Osprey's US Soldier vs Afrikakorps Soldier - 1943
80 pages, Combat #38
Osprey seems to have hit on a type of book that has become fairly popular. These books pit either soldiers or equipment against each other and allow us to see how they perform against each other. For the equipment it is the Duel series and for people it is this Combat series. #38 in the series pits US Army forces against Germany's Afrikakorps.
1943 wasn't a good year for the German army. They weren't doing to well in Russia and in North Africa, they had been chased back west along the coast by the British. The US had landed in Morocco and Algeria, making it impossible to retreat in that direction. However, the British had the issue of a very long supply line to deal with and the American army was untried in battle. With a shorter supply line, you'd have thought all was peachy for the Germans, but supplies were a major issue as a lot of what was needed was being interdicted by Allied air power.
This edition is about the initial encounters between the US and Germans in Tunisia. Typical of the series, there is a look at the opposing sides. This includes how they are trained, their leadership, the strategic and tactical situation at the time, the logistics situation and the morale of troops.
Three closely timed battles are used to show the progression of the two sides. In the first one, Sidi Zou Bid in February 1943. The US Army did pretty much everything wrong. Their tactics were poor, their leadership at the highest levels was lacking, and their equipment along with manpower was insufficient to accomplish the goals. It did not help the US that troops were green and the Germans were very experienced and led by some of the best generals in their service, despite their dislike for each other.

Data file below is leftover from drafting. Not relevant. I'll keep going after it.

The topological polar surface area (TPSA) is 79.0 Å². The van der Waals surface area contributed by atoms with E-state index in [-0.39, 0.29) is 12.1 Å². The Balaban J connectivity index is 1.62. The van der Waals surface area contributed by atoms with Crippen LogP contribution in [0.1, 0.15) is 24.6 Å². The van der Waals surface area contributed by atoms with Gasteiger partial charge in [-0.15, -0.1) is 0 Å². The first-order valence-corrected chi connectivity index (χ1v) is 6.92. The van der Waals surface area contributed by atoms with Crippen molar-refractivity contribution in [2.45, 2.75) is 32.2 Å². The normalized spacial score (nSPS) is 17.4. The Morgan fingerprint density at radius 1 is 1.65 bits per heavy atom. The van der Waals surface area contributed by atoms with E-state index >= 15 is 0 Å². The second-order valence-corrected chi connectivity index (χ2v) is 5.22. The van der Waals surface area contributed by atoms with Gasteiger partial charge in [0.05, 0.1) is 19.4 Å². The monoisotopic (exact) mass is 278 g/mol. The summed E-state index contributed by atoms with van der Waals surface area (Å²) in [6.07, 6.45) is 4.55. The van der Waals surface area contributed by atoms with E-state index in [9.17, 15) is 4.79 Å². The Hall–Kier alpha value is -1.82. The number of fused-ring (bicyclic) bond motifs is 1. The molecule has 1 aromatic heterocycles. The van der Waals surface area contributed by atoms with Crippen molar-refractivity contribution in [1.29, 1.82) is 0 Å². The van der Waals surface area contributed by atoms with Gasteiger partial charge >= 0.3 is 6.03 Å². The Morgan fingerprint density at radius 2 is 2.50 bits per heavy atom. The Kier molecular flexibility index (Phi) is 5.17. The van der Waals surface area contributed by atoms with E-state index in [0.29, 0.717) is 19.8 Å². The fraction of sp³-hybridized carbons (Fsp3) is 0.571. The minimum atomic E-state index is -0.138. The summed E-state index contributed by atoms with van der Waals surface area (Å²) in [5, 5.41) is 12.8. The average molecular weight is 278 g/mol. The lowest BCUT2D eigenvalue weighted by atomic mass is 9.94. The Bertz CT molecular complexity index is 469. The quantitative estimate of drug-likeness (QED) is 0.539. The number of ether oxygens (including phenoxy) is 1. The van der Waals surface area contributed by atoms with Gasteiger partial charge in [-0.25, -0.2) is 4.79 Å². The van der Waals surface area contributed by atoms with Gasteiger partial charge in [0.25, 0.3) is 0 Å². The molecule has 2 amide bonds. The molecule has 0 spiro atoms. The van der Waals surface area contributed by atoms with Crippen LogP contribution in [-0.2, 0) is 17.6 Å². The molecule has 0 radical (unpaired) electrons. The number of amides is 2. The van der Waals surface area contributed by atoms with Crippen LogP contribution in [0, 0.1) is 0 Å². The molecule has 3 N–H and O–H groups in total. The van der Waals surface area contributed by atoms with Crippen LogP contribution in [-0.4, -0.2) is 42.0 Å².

Next was the Kasserine Pass just a few days later. Here, there was some improvement in the way the Americans handled the situation as some lessons had been learned in the previous engagement, however, the US was still sent packing. For the Germans, despite being the clear victors, they were unable to benefit from their advances due to the poor logistics situation and insufficient troops to properly hold the territory gained.
After Kasserine, there was a major shake-up in the American command structure and the wholly incapable general in charge Maj Gen Frendendall, was fired and replaced by Maj Gen George Patton. While Fredendall's HQ was 80 miles behind the front lines, Patton was right there and was able make a major difference in the way that the next battle at El Guttar, a month after Kasserine was waged. Much had to do with his ability to get rid of dead wood and replace it with capable commanders. El Guttar was a quite different situation for a couple of reasons. One was a month to get equipment and replacements, while another was that Rommel, one of the two main German generals, was called back to Germany.
This all makes for a fascinating book that provides a proper background for the two antagonists and then a good look at the three battles. This is all enhanced by period photos, great maps, and some excellent art work as well. Well worth picking up.
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